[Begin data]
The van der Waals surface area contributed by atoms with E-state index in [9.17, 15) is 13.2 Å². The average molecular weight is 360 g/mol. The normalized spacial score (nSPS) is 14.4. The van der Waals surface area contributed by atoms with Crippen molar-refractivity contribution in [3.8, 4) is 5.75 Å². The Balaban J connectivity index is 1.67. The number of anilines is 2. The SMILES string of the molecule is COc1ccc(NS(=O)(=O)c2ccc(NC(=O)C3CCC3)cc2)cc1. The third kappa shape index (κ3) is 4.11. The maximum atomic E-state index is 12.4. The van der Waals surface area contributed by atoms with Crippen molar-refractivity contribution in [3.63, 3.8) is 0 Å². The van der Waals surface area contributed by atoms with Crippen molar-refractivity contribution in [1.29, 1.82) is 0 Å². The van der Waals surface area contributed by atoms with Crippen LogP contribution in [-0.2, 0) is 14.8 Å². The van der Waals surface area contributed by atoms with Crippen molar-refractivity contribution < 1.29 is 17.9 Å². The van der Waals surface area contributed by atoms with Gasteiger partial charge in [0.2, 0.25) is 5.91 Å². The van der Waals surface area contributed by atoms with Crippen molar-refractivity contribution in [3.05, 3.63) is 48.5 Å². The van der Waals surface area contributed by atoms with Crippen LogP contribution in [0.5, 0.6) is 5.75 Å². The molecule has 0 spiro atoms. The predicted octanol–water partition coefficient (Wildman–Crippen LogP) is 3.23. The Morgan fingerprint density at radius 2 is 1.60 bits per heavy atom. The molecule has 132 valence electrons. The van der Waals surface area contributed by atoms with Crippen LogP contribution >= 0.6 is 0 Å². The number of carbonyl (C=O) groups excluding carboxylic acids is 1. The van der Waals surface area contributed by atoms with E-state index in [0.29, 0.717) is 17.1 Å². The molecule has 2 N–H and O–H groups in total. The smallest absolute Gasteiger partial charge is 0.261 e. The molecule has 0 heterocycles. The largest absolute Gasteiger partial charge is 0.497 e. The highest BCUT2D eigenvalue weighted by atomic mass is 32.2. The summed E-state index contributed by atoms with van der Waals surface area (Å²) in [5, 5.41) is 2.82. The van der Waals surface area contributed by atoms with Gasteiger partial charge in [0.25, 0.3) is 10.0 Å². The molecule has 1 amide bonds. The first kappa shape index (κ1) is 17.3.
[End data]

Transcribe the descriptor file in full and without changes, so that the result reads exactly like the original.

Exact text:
The van der Waals surface area contributed by atoms with E-state index in [9.17, 15) is 13.2 Å². The average molecular weight is 360 g/mol. The normalized spacial score (nSPS) is 14.4. The van der Waals surface area contributed by atoms with Crippen molar-refractivity contribution in [3.8, 4) is 5.75 Å². The Balaban J connectivity index is 1.67. The number of anilines is 2. The SMILES string of the molecule is COc1ccc(NS(=O)(=O)c2ccc(NC(=O)C3CCC3)cc2)cc1. The third kappa shape index (κ3) is 4.11. The maximum atomic E-state index is 12.4. The van der Waals surface area contributed by atoms with Crippen molar-refractivity contribution in [3.63, 3.8) is 0 Å². The van der Waals surface area contributed by atoms with Crippen molar-refractivity contribution in [1.29, 1.82) is 0 Å². The van der Waals surface area contributed by atoms with Crippen LogP contribution in [-0.2, 0) is 14.8 Å². The van der Waals surface area contributed by atoms with Crippen molar-refractivity contribution < 1.29 is 17.9 Å². The van der Waals surface area contributed by atoms with Gasteiger partial charge in [0.2, 0.25) is 5.91 Å². The van der Waals surface area contributed by atoms with Crippen molar-refractivity contribution in [3.05, 3.63) is 48.5 Å². The van der Waals surface area contributed by atoms with Crippen LogP contribution in [0.5, 0.6) is 5.75 Å². The molecule has 0 spiro atoms. The predicted octanol–water partition coefficient (Wildman–Crippen LogP) is 3.23. The Morgan fingerprint density at radius 2 is 1.60 bits per heavy atom. The molecule has 132 valence electrons. The van der Waals surface area contributed by atoms with Crippen LogP contribution >= 0.6 is 0 Å². The number of carbonyl (C=O) groups excluding carboxylic acids is 1. The van der Waals surface area contributed by atoms with E-state index in [0.29, 0.717) is 17.1 Å². The molecule has 2 N–H and O–H groups in total. The smallest absolute Gasteiger partial charge is 0.261 e. The molecule has 0 heterocycles. The largest absolute Gasteiger partial charge is 0.497 e. The highest BCUT2D eigenvalue weighted by atomic mass is 32.2. The summed E-state index contributed by atoms with van der Waals surface area (Å²) in [5, 5.41) is 2.82. The van der Waals surface area contributed by atoms with Gasteiger partial charge in [0.25, 0.3) is 10.0 Å². The molecule has 1 amide bonds. The first kappa shape index (κ1) is 17.3.